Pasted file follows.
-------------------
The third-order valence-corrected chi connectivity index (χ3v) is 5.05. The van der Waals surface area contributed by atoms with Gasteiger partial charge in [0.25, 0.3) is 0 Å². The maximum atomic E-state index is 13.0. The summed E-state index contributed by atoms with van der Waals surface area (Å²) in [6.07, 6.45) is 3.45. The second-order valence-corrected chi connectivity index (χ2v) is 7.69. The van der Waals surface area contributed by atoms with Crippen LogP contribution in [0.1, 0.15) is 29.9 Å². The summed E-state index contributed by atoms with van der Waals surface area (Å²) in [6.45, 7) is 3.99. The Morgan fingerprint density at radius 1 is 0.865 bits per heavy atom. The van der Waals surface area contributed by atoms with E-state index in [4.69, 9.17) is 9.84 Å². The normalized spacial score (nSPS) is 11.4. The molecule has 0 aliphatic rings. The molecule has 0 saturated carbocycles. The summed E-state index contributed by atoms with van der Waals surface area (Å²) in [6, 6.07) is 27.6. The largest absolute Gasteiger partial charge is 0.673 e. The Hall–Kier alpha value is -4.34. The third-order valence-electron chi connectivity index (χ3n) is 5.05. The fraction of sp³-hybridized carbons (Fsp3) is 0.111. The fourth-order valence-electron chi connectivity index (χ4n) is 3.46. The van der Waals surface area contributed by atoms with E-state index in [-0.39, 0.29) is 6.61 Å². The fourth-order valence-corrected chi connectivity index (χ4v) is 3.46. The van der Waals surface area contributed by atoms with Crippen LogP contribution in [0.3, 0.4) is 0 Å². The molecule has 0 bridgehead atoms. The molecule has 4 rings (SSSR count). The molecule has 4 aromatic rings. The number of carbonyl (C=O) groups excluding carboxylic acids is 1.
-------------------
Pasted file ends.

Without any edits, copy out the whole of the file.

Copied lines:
The third-order valence-corrected chi connectivity index (χ3v) is 5.05. The van der Waals surface area contributed by atoms with Gasteiger partial charge in [0.25, 0.3) is 0 Å². The maximum atomic E-state index is 13.0. The summed E-state index contributed by atoms with van der Waals surface area (Å²) in [6.07, 6.45) is 3.45. The second-order valence-corrected chi connectivity index (χ2v) is 7.69. The van der Waals surface area contributed by atoms with Crippen LogP contribution in [0.1, 0.15) is 29.9 Å². The summed E-state index contributed by atoms with van der Waals surface area (Å²) in [6.45, 7) is 3.99. The Morgan fingerprint density at radius 1 is 0.865 bits per heavy atom. The van der Waals surface area contributed by atoms with E-state index in [4.69, 9.17) is 9.84 Å². The normalized spacial score (nSPS) is 11.4. The molecule has 0 aliphatic rings. The molecule has 0 saturated carbocycles. The summed E-state index contributed by atoms with van der Waals surface area (Å²) in [6, 6.07) is 27.6. The largest absolute Gasteiger partial charge is 0.673 e. The Hall–Kier alpha value is -4.34. The third-order valence-electron chi connectivity index (χ3n) is 5.05. The fraction of sp³-hybridized carbons (Fsp3) is 0.111. The fourth-order valence-electron chi connectivity index (χ4n) is 3.46. The van der Waals surface area contributed by atoms with E-state index in [-0.39, 0.29) is 6.61 Å². The fourth-order valence-corrected chi connectivity index (χ4v) is 3.46. The van der Waals surface area contributed by atoms with Crippen LogP contribution in [0.3, 0.4) is 0 Å². The molecule has 0 bridgehead atoms. The molecule has 4 rings (SSSR count). The molecule has 4 aromatic rings. The number of carbonyl (C=O) groups excluding carboxylic acids is 1.